Zero Tolerance for HAIs: Pharmacists Take the Next Step Towards Quality Improvement and Patient Safety
A Series of 10 Case Workshops with Antimicrobial Stewardship Meeting Simulation at 10 State SHP Annual Meetings
Healthcare Gap in HAI Management
HAIs impact 1.6 million people in US hospitals each year and are associated with high morbidity
and mortality (nearly 100,000 annual deaths), prolonged length of stay, and a
staggering $5.7 billion in healthcare costs. Despite mandatory HAI reporting along
with non-payment for hospital-acquired conditions, there is no specific guidance on
how hospitals can reduce the HAI rate.
Pharmacists' Role in HAI Management
Stewardship principles are critical for appropriate HAI management. There is an
increased importance of the interdisciplinary healthcare team—physicians and
pharmacists—caring for and managing patients with or at risk of HAIs.
Pharmacists are being asked to lead the HAI management efforts by partnering with
physicians and contributing to the decision-making process to ensure quality of care
and patient safety. In particular, pharmacists have to apply the antimicrobial
stewardship principles to optimize the use of available agents and maintain their
effectiveness for current and future infections.
|Initiative Learning Objectives
Learning objectives of this Initiative are specifically defined to address pharmacists’ needs in HAI management:
- Describe the prevalence and impact of bacterial resistance in HAIs
- Evaluate antimicrobial dosing strategies that minimize resistance development and achieve optimal outcomes
- Recognize how health-system pharmacists can play an active role in quality improvement and patient safety
with respect to the management of patients with HAIs
Aim of the Initiative
To address process-related issues
in HAI management by
pharmacists from 10 State SHPs
with practical knowledge to
successfully manage HAIs.
Read more about Practice Gap, Learning Objectives, Target Audience
Addressing the Healthcare Gap through Educational Intervention:
"Zero Tolerance" Initiative
The “Zero Tolerance” Initiative aimed to empower health-system pharmacists with practical
knowledge to successfully manage HAIs by addressing specific process-related issues in HAI
Indepth Pre-Activity Interview Survey of regional pharmacists along with expert consultation
resulted in design of the live program at 10 state SHP annual meetings. The Initiative
reached over 1500 healthcare professionals across the United States.
During the Live Workshop, evidence-based scientific presentations were followed by a case
workshop where faculty and learners partnered to address issues in managing HAIs. The case
workshop allowed formative assessment and presented opportunity to address learner knowledge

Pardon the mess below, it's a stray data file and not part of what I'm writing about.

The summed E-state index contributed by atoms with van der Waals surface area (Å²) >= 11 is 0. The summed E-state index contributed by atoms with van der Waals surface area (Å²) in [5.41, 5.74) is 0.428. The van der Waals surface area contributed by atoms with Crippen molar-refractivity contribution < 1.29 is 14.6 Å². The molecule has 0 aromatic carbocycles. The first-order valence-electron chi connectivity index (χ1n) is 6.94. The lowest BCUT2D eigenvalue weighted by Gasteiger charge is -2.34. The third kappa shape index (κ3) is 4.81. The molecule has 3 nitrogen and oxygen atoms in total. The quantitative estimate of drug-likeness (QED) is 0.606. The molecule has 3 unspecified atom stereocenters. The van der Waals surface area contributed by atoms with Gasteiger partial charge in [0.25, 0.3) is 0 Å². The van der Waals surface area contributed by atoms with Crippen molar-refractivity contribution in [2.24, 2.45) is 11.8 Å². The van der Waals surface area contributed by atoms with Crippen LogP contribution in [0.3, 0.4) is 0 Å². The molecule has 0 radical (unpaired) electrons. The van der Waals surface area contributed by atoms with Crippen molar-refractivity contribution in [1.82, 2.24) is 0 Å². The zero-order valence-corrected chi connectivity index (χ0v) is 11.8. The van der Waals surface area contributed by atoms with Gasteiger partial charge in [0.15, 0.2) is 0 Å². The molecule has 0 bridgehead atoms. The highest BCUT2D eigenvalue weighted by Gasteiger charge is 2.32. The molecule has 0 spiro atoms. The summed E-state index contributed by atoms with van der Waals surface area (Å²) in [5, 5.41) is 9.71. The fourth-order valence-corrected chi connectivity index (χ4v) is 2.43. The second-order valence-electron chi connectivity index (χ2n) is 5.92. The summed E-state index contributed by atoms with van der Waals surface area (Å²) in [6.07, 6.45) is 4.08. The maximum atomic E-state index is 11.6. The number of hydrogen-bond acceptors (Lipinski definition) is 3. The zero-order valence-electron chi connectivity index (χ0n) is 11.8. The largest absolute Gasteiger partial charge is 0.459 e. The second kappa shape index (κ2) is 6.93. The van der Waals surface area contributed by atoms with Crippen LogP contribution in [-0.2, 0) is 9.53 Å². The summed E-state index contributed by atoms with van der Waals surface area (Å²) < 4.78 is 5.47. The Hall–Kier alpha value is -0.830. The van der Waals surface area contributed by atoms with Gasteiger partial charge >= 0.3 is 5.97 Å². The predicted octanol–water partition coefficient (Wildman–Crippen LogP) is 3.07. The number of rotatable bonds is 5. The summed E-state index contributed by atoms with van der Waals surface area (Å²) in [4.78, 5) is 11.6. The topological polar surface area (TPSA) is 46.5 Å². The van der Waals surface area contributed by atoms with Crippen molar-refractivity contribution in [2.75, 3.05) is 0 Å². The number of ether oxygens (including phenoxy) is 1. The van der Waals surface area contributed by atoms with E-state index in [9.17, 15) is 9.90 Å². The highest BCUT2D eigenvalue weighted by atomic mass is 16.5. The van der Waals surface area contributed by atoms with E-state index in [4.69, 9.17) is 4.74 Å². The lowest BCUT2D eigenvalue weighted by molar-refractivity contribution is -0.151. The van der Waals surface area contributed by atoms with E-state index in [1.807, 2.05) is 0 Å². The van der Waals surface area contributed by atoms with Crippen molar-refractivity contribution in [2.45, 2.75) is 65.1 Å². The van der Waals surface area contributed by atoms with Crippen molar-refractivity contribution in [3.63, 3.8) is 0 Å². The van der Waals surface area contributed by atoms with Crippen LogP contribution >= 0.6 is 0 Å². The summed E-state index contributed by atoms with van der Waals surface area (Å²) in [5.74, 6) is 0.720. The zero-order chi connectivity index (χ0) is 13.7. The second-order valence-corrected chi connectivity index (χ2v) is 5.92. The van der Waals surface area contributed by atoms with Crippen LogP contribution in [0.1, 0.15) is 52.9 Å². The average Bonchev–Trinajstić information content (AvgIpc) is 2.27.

and competence gaps by putting scientific evidence in clinical perspective. Learner
experience was further enriched through ‘antimicrobial stewardship meeting’ simulation.
The simulation provided a real-world preview of barriers healthcare professionals face
while implementing stewardship practices and policies.
See Post-Meeting Reports
Formative assessment during the live workshops and summative assessment of evaluations
were used to design the reinforcing strategy Quality Improvement: Tool Time. This online
tutorial series reinforced practical application of tools and competencies acquired
during the live activity. Each Tool was a combination of faculty commentary on essentials
in clinical practice and links to relevant scientific publications.
This was followed by a detailed Post-Activity Survey to assess specific process-related
changes adopted by healthcare professionals.
"provides participants with an opportunity to witness how complicated back-room
discussions can help pave the way to implementing important stewardship policies
"a unique approach . . . helps participants understand both the formal and
informal process of implementing new policies at hospitals."
"This approach is extremely valuable to my practice and increased
learning potential and retention."
Assessment of the Impact of the Educational Intervention
Commitment to Practice Change Index
Learners were asked if they intended to incorporate any tools suggested in this
initiative in their practice. About 60% of the learners committed to making practice-based
changes and specified changes they would incorporate in 3 months, 6 months, and 12 months.
Did Commitment Translate into Specific Practice Changes?
Learners committed to making practice changes, incorporated specific changes based on
direction provided during the Live Workshop and through Quality Improvement: Tool
Time. Majority of the respondents emphasized an improvement in their interprofessional
communication as a result of this Initiative. Other major areas on improvement were
antimicrobial selection and dose adjustment based on patient factors.
Insight Into Institutional Processes Related to HAI Management and Barriers
Institutions are moving in the right direction in optimal HAI management as evidenced
by increased emphasis on antimicrobial stewardship efforts at majority of institutions.
However, barriers to optimal HAI management continue to exist. Fortunately, the nature
of these barriers as documented in this Initiative is such that they can be addressed
by targeted educational interventions.